By L.A. Williams
Christian Action League
January 11, 2018
While the alcohol industry may still be celebrating its recent monumental legislative win — a $4.2 billion federal tax cut delivered in December — health and public policy experts are tallying what the move will cost the nation in medical and social costs and, profoundly worse, in human lives.
Already, excessive alcohol consumption causes 88,000 deaths a year, according to the Centers for Disease Control and Prevention. The Brookings Institution expects 1,550 more people will die this year as a result of the tax cuts, which will drive up alcohol consumption. Between 280 and 660 of those deaths will happen on the nation’s highways.
“If only our nation’s leaders valued these lives as much as they’ve shown they value alcohol, or at least the political contributions they receive from the alcohol industry,” said the Rev. Mark Creech, executive director of the Christian Action League. “They touted this part of the new tax law as a boon for small craft brewers and a way to produce jobs, but what economic benefits could possibly be worth the lives of 1,550 people?”
Aside from the expected rise in alcohol-related deaths, research shows the alcohol industry is not coming close to footing the bill for the harm it brings to society.
Brookings, a century-old nonprofit public policy organization, reports that, “Based on economic evidence of the negative externalities imposed by alcohol, the total local, state and federal tax on alcohol should be roughly four times higher than it is now, and certainly not lower.”
Those “externalities” involve everything from traffic accidents and emergency-room trips to poorer health among Medicaid recipients, explained National Public Radio this week in a report that cited the CDC’s tally of excessive alcohol use at $2.05 per drink.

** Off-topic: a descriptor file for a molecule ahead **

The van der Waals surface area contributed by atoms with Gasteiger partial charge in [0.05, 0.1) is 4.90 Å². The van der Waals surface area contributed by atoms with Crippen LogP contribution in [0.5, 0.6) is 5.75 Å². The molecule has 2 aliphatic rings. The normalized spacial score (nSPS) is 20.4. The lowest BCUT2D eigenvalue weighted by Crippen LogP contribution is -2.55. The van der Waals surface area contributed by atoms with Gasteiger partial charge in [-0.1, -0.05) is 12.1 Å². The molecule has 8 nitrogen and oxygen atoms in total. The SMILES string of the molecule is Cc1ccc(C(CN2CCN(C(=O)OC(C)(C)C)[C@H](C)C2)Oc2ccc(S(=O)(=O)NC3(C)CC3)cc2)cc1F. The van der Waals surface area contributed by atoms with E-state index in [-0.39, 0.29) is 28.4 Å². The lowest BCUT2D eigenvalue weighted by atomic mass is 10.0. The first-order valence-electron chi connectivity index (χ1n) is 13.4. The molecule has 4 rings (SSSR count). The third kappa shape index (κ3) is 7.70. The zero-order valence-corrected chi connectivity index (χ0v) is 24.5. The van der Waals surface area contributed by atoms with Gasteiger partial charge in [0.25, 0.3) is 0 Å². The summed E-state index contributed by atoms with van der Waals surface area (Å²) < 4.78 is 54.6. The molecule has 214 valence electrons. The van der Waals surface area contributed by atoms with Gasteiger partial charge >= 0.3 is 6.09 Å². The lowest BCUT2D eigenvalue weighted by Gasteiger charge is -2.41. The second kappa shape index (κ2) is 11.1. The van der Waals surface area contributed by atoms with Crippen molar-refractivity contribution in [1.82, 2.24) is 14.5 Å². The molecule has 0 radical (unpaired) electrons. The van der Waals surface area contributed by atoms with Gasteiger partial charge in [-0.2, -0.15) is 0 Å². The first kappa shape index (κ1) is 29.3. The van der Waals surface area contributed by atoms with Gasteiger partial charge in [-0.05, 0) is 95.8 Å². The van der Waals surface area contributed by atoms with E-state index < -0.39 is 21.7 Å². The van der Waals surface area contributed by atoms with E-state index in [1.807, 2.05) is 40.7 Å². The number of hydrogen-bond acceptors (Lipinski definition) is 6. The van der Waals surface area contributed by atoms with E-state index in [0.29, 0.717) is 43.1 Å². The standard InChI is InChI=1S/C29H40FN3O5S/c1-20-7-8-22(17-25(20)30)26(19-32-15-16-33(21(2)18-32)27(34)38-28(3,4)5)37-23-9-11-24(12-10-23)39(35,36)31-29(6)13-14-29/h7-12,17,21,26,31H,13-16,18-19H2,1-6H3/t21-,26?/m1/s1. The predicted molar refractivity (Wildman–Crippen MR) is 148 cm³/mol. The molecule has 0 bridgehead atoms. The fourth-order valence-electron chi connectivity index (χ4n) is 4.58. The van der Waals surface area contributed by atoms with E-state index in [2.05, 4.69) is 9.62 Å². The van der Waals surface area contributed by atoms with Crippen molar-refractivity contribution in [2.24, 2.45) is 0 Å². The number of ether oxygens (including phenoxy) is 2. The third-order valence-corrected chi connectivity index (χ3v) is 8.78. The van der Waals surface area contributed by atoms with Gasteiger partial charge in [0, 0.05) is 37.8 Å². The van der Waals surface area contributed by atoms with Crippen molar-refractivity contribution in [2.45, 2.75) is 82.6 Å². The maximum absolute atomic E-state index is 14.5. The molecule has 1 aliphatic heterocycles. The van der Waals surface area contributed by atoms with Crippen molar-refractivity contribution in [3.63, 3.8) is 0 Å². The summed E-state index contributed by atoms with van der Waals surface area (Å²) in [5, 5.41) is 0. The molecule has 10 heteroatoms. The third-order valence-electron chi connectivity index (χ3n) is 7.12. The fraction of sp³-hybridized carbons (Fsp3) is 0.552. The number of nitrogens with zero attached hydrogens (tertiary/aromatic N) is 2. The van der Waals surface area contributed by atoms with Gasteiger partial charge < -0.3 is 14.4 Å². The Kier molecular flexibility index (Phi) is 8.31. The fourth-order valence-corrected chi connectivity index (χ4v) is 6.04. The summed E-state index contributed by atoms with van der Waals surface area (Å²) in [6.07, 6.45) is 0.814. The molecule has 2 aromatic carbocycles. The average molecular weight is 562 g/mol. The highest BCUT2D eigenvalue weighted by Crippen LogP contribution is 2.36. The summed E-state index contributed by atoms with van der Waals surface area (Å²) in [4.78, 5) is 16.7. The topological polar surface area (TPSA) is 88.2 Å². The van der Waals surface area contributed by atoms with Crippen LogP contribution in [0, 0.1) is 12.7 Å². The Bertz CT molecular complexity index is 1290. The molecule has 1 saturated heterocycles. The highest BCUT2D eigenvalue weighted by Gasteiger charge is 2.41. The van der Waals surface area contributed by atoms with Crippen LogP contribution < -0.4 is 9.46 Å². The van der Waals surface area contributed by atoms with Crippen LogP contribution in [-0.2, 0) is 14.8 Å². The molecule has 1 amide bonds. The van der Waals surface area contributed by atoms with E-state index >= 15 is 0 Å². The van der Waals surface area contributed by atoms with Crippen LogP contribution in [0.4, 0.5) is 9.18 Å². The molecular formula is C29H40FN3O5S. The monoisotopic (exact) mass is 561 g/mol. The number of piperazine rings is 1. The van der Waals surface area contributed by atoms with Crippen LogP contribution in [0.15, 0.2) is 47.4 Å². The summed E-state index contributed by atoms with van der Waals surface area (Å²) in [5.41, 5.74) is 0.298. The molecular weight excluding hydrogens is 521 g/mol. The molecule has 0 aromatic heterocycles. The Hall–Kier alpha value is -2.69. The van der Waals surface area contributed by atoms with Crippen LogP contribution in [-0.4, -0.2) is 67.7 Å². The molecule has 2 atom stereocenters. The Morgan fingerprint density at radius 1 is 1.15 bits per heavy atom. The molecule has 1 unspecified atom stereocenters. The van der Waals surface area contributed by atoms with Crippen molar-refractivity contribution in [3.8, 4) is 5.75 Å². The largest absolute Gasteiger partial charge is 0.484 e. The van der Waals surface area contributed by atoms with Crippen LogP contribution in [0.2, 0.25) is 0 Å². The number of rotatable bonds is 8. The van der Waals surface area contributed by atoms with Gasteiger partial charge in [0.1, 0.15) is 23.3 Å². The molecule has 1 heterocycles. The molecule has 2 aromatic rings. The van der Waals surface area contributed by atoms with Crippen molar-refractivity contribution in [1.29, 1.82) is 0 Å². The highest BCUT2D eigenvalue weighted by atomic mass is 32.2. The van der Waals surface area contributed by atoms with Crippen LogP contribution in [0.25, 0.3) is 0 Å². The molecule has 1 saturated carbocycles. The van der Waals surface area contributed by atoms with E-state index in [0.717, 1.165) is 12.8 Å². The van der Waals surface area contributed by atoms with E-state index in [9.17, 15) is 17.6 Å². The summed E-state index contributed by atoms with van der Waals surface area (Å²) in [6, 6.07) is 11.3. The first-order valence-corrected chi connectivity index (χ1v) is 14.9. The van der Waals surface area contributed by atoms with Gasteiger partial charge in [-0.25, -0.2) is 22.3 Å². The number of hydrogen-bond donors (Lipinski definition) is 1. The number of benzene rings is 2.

Contrast that price tag with how much states actually charge in excise taxes, according to a just-released study from the Boston University School of Public Health.
“In 2015, average state-specific excise taxes were $0.05 or less per standard drink across all beverage types and have experienced substantial inflation-adjusted declines,” shows research published last month in the Journal of Studies on Alcohol and Drugs.
Dr. Timothy Naimi, who authored the study, called public health a “strong rationale for alcohol taxation.”
“If we don’t recover the costs related to alcohol sales, then it amounts to a subsidy for people who drink, and who drink excessively,” Naimi told NPR.
Creech said “subsidy” is the exact right word to describe the recent tax changes. Provisions from the Craft Beer Modernization and Tax Reform Act of 2017 include lowering the federal excise tax on beer from $7 to $3.50 per barrel on the first 60,000 barrels for brewers producing less than 2 million barrels per year through 2019. All other brewers will get a $2-per-barrel reduction on their first 6 million barrels.
Makers of distilled spirits, which were taxed at a flat $13.50 rate, will now see the rate lowered to $2.70 per proof gallon on the first 100,000 proof gallons as a tiered rate is put in place. Wineries will be allowed to claim a credit of between $.535 and $1 per gallon on their first 750,000 gallons.
Although lawmakers and alcohol industry representatives portrayed the tax breaks as a way to help small businesses, Brookings’ calculations show less than 10 percent of the cut will go to small distilleries and breweries.
In fact, the Washington Post reports that Anheuser-Busch InBev will see its excise tax load drop by about $12 million.
The Post also pointed out in a Jan. 3 analysis the lack of rationale for the government handout to an industry already thriving. The number of small breweries soared from 1,653 in 2009 to 5,301 in 2016, according to the Brewers Association.